“I think it might be the latter,” Coach George said. “So I want you all to think about something. There are only so many spots for advancement out of this year into the next. Just passing isn’t enough; we’re only taking the best. Next time you’re slowing down to stay with your group instead of driving harder to leave them behind and knock some slow shit out of the running, I want you to think about that. Think real hard about whether you want to be a nice guy who helps everyone squeak by with mediocrity or if you want to be a Hero. Because I promise you, a mediocre Hero is just a corpse that’s a week behind schedule. Get out of my sight.”
The line broke and students began moving quickly toward the showers. Roy began swaggering but felt a firm hand grip him on the shoulder.
“Daniels,” Coach George said. “I think you and I need to talk for a minute.”
“Sure, Coach,” Roy said with his patented smile flashing. “Want me to run faster and drive a few more people out of the running?”
“Actually, Daniels, I’d like you to take note of something,” Coach George said.
“What’s that?” Roy asked.
“In this class there are several students with physical gifts well-suited to endurance or running. Yet you lap the other groups more times than anyone else,” Coach George explained. “Why do you think that is?”
“I guess I just want it more,” Roy replied, chuckling at his own wit.
“Try again, jackass. It’s because everyone else is taking this time and training seriously. Ms. Foster alone could have passed everyone several thousand times during that run. But she didn’t because she was running without using her abilities as much as possible,” Coach George said.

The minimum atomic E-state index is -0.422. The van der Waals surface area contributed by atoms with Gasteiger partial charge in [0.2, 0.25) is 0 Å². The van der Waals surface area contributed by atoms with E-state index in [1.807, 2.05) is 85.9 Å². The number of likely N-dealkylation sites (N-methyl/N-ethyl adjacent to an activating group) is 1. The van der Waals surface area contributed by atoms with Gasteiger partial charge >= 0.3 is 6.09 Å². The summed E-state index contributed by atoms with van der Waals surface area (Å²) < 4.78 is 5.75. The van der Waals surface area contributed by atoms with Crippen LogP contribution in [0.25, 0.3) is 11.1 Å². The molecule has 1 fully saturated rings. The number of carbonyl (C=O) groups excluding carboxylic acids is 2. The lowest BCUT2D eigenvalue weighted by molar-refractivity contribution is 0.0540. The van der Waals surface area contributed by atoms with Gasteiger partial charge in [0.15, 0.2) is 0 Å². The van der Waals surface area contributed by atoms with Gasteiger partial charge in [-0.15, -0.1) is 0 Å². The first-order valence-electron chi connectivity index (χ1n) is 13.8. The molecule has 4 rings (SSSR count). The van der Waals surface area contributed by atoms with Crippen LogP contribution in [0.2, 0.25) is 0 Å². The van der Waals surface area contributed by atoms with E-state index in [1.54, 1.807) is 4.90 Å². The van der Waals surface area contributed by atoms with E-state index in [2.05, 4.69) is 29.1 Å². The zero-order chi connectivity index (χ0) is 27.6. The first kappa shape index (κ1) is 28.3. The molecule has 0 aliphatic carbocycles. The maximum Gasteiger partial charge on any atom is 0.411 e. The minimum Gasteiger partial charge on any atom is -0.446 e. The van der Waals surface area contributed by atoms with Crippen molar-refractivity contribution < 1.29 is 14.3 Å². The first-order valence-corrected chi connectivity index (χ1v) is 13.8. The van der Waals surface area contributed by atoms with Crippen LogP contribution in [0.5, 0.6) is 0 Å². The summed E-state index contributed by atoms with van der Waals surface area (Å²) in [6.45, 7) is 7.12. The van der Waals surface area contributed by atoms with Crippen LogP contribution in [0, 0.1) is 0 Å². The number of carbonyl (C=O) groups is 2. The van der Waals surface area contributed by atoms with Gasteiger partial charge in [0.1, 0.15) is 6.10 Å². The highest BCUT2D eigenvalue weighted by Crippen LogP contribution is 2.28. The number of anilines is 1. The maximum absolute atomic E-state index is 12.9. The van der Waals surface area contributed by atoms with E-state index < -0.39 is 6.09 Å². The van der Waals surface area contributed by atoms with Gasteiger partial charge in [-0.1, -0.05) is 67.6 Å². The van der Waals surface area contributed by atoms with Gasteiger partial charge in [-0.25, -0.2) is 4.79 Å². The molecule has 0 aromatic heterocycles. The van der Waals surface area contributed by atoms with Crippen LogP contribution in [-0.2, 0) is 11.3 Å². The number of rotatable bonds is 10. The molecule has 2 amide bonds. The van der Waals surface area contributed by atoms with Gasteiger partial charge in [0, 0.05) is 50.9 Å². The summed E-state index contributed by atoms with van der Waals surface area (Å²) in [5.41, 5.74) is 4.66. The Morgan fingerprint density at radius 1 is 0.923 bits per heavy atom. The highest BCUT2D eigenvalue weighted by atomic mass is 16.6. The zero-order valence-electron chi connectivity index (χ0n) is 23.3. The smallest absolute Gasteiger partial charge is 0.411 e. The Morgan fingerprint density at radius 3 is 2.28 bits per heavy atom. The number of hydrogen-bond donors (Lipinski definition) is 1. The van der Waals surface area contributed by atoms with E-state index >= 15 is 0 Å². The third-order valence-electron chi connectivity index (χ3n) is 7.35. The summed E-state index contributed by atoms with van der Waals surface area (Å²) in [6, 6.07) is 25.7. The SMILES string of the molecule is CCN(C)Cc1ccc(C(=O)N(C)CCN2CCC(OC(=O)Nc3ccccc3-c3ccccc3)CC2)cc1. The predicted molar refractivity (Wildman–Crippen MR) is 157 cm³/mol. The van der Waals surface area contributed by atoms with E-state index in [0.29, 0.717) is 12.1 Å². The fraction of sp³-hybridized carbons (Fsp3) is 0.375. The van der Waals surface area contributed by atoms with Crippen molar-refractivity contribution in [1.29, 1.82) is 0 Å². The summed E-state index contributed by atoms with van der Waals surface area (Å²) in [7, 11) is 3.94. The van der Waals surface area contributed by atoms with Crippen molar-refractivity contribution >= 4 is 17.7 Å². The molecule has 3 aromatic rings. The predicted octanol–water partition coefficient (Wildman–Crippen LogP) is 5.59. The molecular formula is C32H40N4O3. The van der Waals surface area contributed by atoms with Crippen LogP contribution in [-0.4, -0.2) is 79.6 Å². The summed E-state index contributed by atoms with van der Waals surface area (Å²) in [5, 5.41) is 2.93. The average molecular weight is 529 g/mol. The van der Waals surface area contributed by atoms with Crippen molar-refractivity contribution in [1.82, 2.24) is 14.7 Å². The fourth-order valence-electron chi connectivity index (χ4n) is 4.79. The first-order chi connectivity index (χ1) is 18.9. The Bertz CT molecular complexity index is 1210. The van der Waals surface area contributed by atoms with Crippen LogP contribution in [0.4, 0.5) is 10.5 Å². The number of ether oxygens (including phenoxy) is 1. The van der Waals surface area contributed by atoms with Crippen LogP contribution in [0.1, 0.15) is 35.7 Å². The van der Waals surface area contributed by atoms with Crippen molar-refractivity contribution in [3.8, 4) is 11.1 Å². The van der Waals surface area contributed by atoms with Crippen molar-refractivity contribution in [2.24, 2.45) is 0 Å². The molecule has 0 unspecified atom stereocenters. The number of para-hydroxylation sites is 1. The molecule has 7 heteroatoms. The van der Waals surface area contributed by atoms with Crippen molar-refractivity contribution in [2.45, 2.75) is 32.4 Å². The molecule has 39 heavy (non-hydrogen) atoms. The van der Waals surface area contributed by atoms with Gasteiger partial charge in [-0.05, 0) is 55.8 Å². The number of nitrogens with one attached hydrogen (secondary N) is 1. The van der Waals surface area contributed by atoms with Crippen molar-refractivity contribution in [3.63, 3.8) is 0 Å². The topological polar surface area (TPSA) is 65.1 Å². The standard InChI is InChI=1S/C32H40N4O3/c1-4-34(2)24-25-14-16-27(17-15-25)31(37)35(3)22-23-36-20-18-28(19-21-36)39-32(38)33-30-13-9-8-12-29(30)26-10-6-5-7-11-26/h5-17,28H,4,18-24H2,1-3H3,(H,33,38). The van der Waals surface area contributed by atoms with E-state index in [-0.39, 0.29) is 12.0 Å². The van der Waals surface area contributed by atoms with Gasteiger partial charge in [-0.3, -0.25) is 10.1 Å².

“Sounds pretty dumb to me,” Roy replied. “I mean, if she’s that good at running, then why practice it so much?”
“Because she wants to get stronger. As does Mr. Taylor, who shares your limitless endurance yet maintained a constant pace during today’s run,” Coach George said without an inkling of a smile in his eyes.
“You just told everyone to work harder in order to knock each other out, now you’re getting on my ass for doing well and applauding others for sandbagging it,” Roy said, shaking Coach George’s hand loose. The gym had emptied entirely by this point, only the two of them left in its large interior.
“I’m ‘getting on your ass’ because you accomplished nothing today, or yesterday, or really any day except the one you came in human form. This is training, Daniels, it’s designed to make you stronger, better, and more able to endure the toll that being a Hero will put on you. This is the foundation of being a Hero, and you’re pissing it away,” Coach George said.
“Thanks for the lecture,” Roy shot back. “But in case you forgot, I’m in the top five of this ‘hard-working class’ and I would have been number one if I hadn’t fought that stupid psychic guy.”
“No, you wouldn’t have,” Coach George said simply. “You’re the weakest of the strong, Daniels, and if you don’t start putting in the effort, you won’t even hold onto that title for more than a year.”
“Okay, how am I supposed to, then? I don’t get tired, I don’t get sore, I don’t even get short of breath,” Roy countered. “I’m super strong, super durable, and have super endurance. Now please tell me how to get any benefit out of lifting a few weights and jogging around a track.”
“Sorry, Daniels,” Coach George said with a shake of his head. “That’s not my job. Heroes are supposed to be creative and show ingenuity. If I were you, I’d get cracking on that, before the rest of the class leaves you behind.”
Roy scoffed. “It hasn’t even been a week yet.”
“Time flies, Daniels,” Coach George said as he turned and headed toward the exit. “And at this level, so will the progress of your competition.”